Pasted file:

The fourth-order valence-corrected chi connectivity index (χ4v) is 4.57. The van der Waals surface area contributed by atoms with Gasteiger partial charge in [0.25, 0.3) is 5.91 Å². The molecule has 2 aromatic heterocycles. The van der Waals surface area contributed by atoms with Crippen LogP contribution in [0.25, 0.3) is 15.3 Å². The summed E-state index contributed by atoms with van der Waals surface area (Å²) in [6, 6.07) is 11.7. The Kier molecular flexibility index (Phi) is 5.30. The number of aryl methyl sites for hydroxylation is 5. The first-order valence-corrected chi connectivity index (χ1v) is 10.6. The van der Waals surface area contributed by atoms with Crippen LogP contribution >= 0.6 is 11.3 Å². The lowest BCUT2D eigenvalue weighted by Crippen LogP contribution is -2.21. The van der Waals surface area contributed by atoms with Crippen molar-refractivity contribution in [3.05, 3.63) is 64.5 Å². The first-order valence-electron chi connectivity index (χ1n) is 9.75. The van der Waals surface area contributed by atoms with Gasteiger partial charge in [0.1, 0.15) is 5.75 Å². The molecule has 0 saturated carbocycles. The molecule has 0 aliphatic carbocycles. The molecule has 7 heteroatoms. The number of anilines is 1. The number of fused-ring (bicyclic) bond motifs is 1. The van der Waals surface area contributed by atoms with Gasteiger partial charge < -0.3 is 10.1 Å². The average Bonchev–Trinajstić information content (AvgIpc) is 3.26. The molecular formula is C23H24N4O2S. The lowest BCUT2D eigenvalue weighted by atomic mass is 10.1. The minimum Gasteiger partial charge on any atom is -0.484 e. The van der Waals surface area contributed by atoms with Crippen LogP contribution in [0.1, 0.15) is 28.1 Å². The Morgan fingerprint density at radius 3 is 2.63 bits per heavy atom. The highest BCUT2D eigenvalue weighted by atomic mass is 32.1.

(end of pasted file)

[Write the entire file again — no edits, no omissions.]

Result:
The fourth-order valence-corrected chi connectivity index (χ4v) is 4.57. The van der Waals surface area contributed by atoms with Gasteiger partial charge in [0.25, 0.3) is 5.91 Å². The molecule has 2 aromatic heterocycles. The van der Waals surface area contributed by atoms with Crippen LogP contribution in [0.25, 0.3) is 15.3 Å². The summed E-state index contributed by atoms with van der Waals surface area (Å²) in [6, 6.07) is 11.7. The Kier molecular flexibility index (Phi) is 5.30. The number of aryl methyl sites for hydroxylation is 5. The first-order valence-corrected chi connectivity index (χ1v) is 10.6. The van der Waals surface area contributed by atoms with Crippen LogP contribution >= 0.6 is 11.3 Å². The lowest BCUT2D eigenvalue weighted by Crippen LogP contribution is -2.21. The van der Waals surface area contributed by atoms with Crippen molar-refractivity contribution in [3.05, 3.63) is 64.5 Å². The first-order valence-electron chi connectivity index (χ1n) is 9.75. The van der Waals surface area contributed by atoms with Gasteiger partial charge in [0.1, 0.15) is 5.75 Å². The molecule has 0 saturated carbocycles. The molecule has 0 aliphatic carbocycles. The molecule has 7 heteroatoms. The number of anilines is 1. The number of fused-ring (bicyclic) bond motifs is 1. The van der Waals surface area contributed by atoms with Gasteiger partial charge < -0.3 is 10.1 Å². The average Bonchev–Trinajstić information content (AvgIpc) is 3.26. The molecular formula is C23H24N4O2S. The lowest BCUT2D eigenvalue weighted by atomic mass is 10.1. The minimum Gasteiger partial charge on any atom is -0.484 e. The van der Waals surface area contributed by atoms with Crippen LogP contribution in [0.1, 0.15) is 28.1 Å². The Morgan fingerprint density at radius 3 is 2.63 bits per heavy atom. The highest BCUT2D eigenvalue weighted by atomic mass is 32.1.